Thursday, December 30, 2004

a great group working in Rocinha

Fundação dois Irmãos -- the Two Brothers Foundation -- is an excellent group promoting youth development in Rocinha, the largest favela in Rio de Janeiro.

Fundação dois Irmãos

Monday, December 27, 2004

one of the 10 best

Shadow Cities was named one of the top ten books of the year by planetizen!


Thursday, December 23, 2004

improvement or gentrification?

An article from the Mumbai newspaper MidDay shows what real estate developers are planning for Dharavi, the city's largest squatter community. It's interesting that the reporter didn't talk with a single squatter.


I hope this will start a discussion

I think this reviewer misrepresents my argument, but I hope it may start a discussion about squatters rights


Publishers Weekly review

SHADOW CITIES: A Billion Squatters, a New Urban World
Robert Neuwirth. Routledge. ISBN 0-415-93319-6
In this superbly probing book, investigative reporter Neuwirth relates the struggles and successes of some of the world's most resourceful poor people, among the one billion urban squatters in countries like Brazil, India, Kenya and Turkey. Having lived alongside them in these four countries and thus gained firsthand knowledge of their daily lives, Neuwirth is able to dismantle many common preconceptions about the so-called slums in which they live. The vast, bustling favela of Rocinha in Rio de Janeiro, for example, has distinct neighborhoods, apartments for rent, dance parties in the street and local entrepreneurs, as well as drug lords and gangs. In Nairobi's Kibera, many squatters have white-collar jobs, yet lack the income to rent more than a simple mud hut. Clarifying local legal considerations and housing policy city by city, Neuwirth closely attends to the characters, historical particularities and human potential of the squatter communities he encounters. In his concluding chapters, he pulls back to address the U.N.'s role in ameliorating squatters' problems and polarizing notions of property ownership, among other issues. Pointing out that many major cities were founded on squatter-style neighborhoods, Neuwirth treats readers to some fascinating historical case studies in London and New York. Compelling, thought-provoking and written with laconic grace, Neuwirth's study is essential reading for anyone interested in global urban affairs.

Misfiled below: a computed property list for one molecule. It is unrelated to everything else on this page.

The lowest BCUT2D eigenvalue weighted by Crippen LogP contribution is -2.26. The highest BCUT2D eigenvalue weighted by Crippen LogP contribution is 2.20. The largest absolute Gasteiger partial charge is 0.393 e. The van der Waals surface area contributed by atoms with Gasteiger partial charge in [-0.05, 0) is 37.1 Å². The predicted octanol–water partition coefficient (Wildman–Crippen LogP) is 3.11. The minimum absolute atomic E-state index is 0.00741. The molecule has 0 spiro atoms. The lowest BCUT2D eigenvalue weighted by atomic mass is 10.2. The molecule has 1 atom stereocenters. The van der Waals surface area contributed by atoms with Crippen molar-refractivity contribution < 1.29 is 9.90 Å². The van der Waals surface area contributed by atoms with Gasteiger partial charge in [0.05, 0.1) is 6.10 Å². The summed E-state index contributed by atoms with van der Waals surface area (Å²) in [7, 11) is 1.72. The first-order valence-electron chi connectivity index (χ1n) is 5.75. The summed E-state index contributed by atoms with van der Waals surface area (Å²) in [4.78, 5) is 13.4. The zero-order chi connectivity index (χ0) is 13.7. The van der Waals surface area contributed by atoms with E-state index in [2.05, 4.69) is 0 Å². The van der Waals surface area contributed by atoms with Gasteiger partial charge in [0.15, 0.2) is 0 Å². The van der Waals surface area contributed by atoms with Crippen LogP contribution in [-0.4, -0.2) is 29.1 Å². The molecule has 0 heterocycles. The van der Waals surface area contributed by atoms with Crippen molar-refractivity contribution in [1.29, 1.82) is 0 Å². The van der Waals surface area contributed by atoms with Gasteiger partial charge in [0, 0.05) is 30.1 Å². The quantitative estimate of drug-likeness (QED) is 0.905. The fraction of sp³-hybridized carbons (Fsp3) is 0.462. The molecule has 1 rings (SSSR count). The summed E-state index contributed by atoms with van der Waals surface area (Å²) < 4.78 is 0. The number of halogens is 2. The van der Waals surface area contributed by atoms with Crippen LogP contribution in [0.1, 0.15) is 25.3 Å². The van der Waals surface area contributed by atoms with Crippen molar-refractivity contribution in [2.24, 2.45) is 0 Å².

Wednesday, December 22, 2004

squatters in South Africa

south africa

This article is from the Kenya Times, which in the past was the mouthpiece of the oppressive ruling party in Kenya. I haven't seen any coverage of this elsewhere. If the South African government is sincere, it will work with squatters to create local control over their land and redevelopment. If it simply ships squatters off to substandard and horribly maintained privately-owned buildings, then this is nothing but a land grab.

book cover Posted by Hello


a beco in Rocinha Posted by Hello

here's a photo of a beco, or pedestrian path, in Rocinha, the largest favela in Rio de Janeiro

I like how the ingenious housebuilder simply cantilevered his home over the rock outcropping.

Becos are the way to travel around the favelas, because most don't have roads wide enough for cars. Amazingly, most of the more than 600 favelas in Rio have been improved so much over the years that the homes are like the ones pictured here: multi-story affairs made from poured concrete and brick.

wired magazine review


one recent review

from Mother Jones

shadow cities

Shadow Cities focuses on the lives and struggles of squatters in Brazil, Kenya, India, and Turkey, spanning centuries and cultures to make the case for these patriotic criminals, arguing that squatting is a venerable and legitimate form of urban development.

Shadow Cities is published by Routledge.

here's the amazon link:
Shadow Cities